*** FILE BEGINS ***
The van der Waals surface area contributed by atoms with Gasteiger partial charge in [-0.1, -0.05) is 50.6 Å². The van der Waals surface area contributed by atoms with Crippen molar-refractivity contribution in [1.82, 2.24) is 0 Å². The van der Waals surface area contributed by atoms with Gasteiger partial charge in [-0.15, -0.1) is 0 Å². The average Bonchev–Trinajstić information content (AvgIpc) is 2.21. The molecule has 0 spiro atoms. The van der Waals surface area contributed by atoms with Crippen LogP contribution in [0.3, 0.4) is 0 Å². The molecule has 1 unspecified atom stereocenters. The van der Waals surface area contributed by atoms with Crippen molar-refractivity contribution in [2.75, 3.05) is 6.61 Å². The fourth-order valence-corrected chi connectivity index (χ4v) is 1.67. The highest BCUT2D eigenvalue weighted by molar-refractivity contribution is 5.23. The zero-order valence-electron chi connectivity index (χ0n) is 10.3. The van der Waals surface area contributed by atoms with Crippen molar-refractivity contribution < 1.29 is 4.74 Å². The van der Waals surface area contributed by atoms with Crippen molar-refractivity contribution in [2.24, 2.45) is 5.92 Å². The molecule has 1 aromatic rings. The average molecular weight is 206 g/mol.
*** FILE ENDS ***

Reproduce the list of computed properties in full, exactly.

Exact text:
The van der Waals surface area contributed by atoms with Gasteiger partial charge in [-0.1, -0.05) is 50.6 Å². The van der Waals surface area contributed by atoms with Crippen molar-refractivity contribution in [1.82, 2.24) is 0 Å². The van der Waals surface area contributed by atoms with Gasteiger partial charge in [-0.15, -0.1) is 0 Å². The average Bonchev–Trinajstić information content (AvgIpc) is 2.21. The molecule has 0 spiro atoms. The van der Waals surface area contributed by atoms with Crippen LogP contribution in [0.3, 0.4) is 0 Å². The molecule has 1 unspecified atom stereocenters. The van der Waals surface area contributed by atoms with Crippen molar-refractivity contribution in [2.75, 3.05) is 6.61 Å². The fourth-order valence-corrected chi connectivity index (χ4v) is 1.67. The highest BCUT2D eigenvalue weighted by molar-refractivity contribution is 5.23. The zero-order valence-electron chi connectivity index (χ0n) is 10.3. The van der Waals surface area contributed by atoms with Crippen molar-refractivity contribution < 1.29 is 4.74 Å². The van der Waals surface area contributed by atoms with Crippen molar-refractivity contribution in [2.24, 2.45) is 5.92 Å². The molecule has 1 aromatic rings. The average molecular weight is 206 g/mol.